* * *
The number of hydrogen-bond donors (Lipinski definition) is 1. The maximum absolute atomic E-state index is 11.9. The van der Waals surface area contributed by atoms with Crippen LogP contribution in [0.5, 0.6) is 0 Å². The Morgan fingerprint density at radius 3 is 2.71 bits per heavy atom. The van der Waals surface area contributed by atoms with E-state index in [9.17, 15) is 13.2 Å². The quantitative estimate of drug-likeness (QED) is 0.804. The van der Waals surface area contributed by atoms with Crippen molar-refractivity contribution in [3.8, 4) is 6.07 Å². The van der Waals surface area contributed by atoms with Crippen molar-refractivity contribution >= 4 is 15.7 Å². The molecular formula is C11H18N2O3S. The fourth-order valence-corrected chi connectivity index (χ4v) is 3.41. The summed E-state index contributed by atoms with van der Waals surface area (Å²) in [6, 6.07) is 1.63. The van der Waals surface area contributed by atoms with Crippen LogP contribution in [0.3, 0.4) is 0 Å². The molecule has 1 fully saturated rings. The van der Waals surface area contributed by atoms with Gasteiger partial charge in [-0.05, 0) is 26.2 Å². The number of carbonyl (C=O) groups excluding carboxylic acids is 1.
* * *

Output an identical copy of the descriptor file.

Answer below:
The number of hydrogen-bond donors (Lipinski definition) is 1. The maximum absolute atomic E-state index is 11.9. The van der Waals surface area contributed by atoms with Crippen LogP contribution in [0.5, 0.6) is 0 Å². The Morgan fingerprint density at radius 3 is 2.71 bits per heavy atom. The van der Waals surface area contributed by atoms with E-state index in [9.17, 15) is 13.2 Å². The quantitative estimate of drug-likeness (QED) is 0.804. The van der Waals surface area contributed by atoms with Crippen molar-refractivity contribution in [3.8, 4) is 6.07 Å². The van der Waals surface area contributed by atoms with Crippen molar-refractivity contribution >= 4 is 15.7 Å². The molecular formula is C11H18N2O3S. The fourth-order valence-corrected chi connectivity index (χ4v) is 3.41. The summed E-state index contributed by atoms with van der Waals surface area (Å²) in [6, 6.07) is 1.63. The van der Waals surface area contributed by atoms with Crippen LogP contribution in [0.3, 0.4) is 0 Å². The molecule has 1 fully saturated rings. The van der Waals surface area contributed by atoms with Gasteiger partial charge in [-0.05, 0) is 26.2 Å². The number of carbonyl (C=O) groups excluding carboxylic acids is 1.